This was not a mere confession of ignorance; it was a pure self-presentation of the original face, that is, of the formless, ungraspable self, of the self that has, as Dōgen goes on to say in “Genjōkōan,” studied itself to the point of forgetting itself in its pure openness to the myriad things of the world.[1]

Sooner or later, with this approach, that is, running sideways and experience collecting, the runner can easily be drawn into complacency, arrogance, oblivion or other garden variety misconceptions ruled by these unconscious habit formations with our backs against the wall, poised to run again. As an alternative we could face the wall, following Bodhidharma’s example, and work with our delusions, confusions and ignorance; our aggression, hate or fear, as well as our dreams, our wishes for a better life and a better world. That was the Buddha’s solution as he sat under the Bodhi Tree and was confronted with his “demons.” He sat firmly and resolutely and said, “welcome,” “come right in.” He neutralized them. That was the key for Buddha. That was the key for Bodhidharma. That is the key for us. Dōgen tells us that if this practice was good enough for Buddha, for Bodhidharma, and for all of the ancestors, then it must be good enough for us. There is nothing to “learn” or to be “taught.” Dōgen is telling us to just sit shikantaza with mushotoku, no gaining mind. Forget about stilling the mind, inducing a trance, or becoming enlightened. Bodhidharma told his successor, Huike’ “Go find me the mind that wants to be stilled.” Huike’ practiced and practiced. He finally returned to Bodhidharma and said, “I can’t find it.” Bodhi responded, “Now your mind is stilled.” Huike’ worked with what needed to be worked with. He gave up seeking. He realized the truth of his being.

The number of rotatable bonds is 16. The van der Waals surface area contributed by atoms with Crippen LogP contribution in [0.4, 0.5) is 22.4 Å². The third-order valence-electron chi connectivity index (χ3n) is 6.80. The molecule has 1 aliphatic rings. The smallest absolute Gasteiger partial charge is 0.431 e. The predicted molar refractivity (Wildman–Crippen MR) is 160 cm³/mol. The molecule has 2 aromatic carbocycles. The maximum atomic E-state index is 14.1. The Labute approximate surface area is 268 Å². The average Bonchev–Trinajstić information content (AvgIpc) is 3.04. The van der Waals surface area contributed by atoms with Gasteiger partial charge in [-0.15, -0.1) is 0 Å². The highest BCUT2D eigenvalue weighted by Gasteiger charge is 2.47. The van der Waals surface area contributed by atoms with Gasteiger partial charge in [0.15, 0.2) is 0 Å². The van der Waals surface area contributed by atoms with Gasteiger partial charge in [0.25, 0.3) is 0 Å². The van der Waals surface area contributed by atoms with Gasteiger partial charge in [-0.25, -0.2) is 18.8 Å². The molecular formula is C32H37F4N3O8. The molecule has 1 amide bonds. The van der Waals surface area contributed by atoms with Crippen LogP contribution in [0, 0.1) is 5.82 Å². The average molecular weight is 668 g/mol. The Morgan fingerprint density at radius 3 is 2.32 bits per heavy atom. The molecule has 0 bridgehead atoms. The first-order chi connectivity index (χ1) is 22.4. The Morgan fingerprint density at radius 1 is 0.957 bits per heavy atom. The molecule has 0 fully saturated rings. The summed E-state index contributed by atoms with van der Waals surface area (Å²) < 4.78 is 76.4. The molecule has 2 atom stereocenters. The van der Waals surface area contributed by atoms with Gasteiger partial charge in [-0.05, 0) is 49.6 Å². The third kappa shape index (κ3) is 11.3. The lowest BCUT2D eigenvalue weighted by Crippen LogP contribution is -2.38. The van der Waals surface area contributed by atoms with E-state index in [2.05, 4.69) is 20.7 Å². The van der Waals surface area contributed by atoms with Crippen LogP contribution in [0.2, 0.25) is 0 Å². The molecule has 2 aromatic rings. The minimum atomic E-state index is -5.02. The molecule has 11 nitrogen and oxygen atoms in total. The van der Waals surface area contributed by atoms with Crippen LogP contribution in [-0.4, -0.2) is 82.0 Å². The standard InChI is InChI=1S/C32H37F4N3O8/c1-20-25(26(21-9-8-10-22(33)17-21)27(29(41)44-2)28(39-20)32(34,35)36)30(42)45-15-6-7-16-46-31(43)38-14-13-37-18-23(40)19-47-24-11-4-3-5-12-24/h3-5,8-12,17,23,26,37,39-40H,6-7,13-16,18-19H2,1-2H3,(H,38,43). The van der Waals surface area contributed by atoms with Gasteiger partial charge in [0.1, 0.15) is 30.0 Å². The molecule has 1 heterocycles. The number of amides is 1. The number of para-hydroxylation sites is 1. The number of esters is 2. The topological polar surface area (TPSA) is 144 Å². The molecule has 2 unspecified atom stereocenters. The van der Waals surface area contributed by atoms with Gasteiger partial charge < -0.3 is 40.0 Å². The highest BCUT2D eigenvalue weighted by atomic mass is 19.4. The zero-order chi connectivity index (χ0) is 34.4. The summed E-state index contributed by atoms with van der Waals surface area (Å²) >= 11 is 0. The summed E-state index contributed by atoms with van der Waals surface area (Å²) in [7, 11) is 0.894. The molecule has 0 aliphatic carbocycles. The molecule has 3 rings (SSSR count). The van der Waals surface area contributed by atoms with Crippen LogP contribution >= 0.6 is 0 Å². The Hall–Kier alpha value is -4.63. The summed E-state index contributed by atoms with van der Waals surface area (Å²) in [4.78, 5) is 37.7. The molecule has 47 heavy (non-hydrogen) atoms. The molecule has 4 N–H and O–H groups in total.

Shikantaza creates the opportunity to work with exactly what needs to be worked with. We simply allow for the rise, the coming into form, the dissolving, and the disappearing. No matter what is happening, we just continue sitting. The psychic wall slowly crumbles; reality becomes clear; our true nature finds expression.

We all have a choice. Are you going to run again and endlessly repeat the same old karmic formation or will you trust in the Three Gems: Buddha, Dharma and Sangha, have faith in the practice and work with the resistance and urge to run?

We might also run while sitting still by playing mind games or using so-called “techniques,” such as focusing on a particular object or developing elaborate, fantastic visions during periods of sitting rather than “just sitting” as Dōgen teaches us. Or to conclude, as Zen Master Shohaku Okumura, Roshi puts it:

“This is really simple practice; we do nothing but sit in the zazen posture, breathing easily, keeping the eyes open, staying awake and letting go. That’s all we do in Zazen. We do nothing else.”

[1] T. Wirth, S. Schroeder, K. Davis, Eds., Engaging Dogen’s Zen (2017, Kindle Location 3684)

Next Session: What is Fundamental